Friday, August 6, 2010

Self Injurious Behavior in Children with Developmental Disabilities

The Journal of Pediatrics completed a retrospective chart review on 196 children less than 6 years of age with various developmental disabilities. Sixty three of the children (32%) were reported to exhibit self injurious behaviors. When comparing the children with self injurious behaviors and those without no differences were seen between the two groups regarding "developmental level, expressive or receptive language level, mobility status or sensory functioning, or in rates of identification with cerebral palsy, seizure disorders, or autism". Differences were seen in the self injurious group regarding higher parental report of "destructive behaviors, hurting others or unusual habits".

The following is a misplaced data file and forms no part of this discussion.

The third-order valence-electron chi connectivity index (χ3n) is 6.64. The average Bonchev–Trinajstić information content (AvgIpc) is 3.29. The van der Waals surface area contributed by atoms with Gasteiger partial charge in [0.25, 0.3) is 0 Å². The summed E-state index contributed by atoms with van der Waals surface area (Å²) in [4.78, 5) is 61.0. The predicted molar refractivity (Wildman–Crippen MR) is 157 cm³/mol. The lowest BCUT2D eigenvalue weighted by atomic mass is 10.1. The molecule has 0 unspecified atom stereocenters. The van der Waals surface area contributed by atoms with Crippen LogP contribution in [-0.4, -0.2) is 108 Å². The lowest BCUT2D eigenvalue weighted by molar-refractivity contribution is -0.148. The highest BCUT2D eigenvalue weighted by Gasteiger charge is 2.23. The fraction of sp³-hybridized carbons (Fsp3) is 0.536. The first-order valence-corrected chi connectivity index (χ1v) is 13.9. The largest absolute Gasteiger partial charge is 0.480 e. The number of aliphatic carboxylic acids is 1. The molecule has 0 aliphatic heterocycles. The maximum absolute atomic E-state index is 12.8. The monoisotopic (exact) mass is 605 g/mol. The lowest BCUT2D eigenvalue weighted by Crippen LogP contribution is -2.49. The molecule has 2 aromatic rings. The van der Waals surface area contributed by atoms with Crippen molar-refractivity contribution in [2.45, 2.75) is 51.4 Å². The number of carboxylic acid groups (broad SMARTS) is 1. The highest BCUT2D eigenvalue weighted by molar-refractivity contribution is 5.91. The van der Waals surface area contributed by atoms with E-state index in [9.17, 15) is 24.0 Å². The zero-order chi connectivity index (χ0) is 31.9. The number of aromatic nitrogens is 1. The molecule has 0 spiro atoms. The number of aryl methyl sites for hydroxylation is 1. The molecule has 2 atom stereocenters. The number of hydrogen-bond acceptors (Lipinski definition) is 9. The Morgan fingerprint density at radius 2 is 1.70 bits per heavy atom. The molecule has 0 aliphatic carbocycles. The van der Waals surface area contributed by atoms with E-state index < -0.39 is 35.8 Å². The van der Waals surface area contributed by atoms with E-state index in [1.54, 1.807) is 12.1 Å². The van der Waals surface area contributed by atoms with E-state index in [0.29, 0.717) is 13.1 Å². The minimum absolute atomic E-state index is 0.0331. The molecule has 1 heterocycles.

Reference: William E. MacLean, Raymond C. Tervo, John Hoch, Mark Tervo, Frank J. Symons Self-Injury among a Community Cohort of Young Children at Risk for Intellectual and Developmental Disabilities The Journal of Pediatrics
DOI: 10.1016/j.jpeds.2010.05.052

2 comments:

TherExtras said...

This report is instructive in that there are no 'predictor' characteristics for self-injurious behavior.

Your Therapy Source Inc said...

True no predictor signs. That is what I found so interesting. Considering self injurious behavior is frequently "treated" with a sensory integration approach, I would have hypothesized that research may indicate differences in sensory functioning. May not have been explored very deeply though - not sure.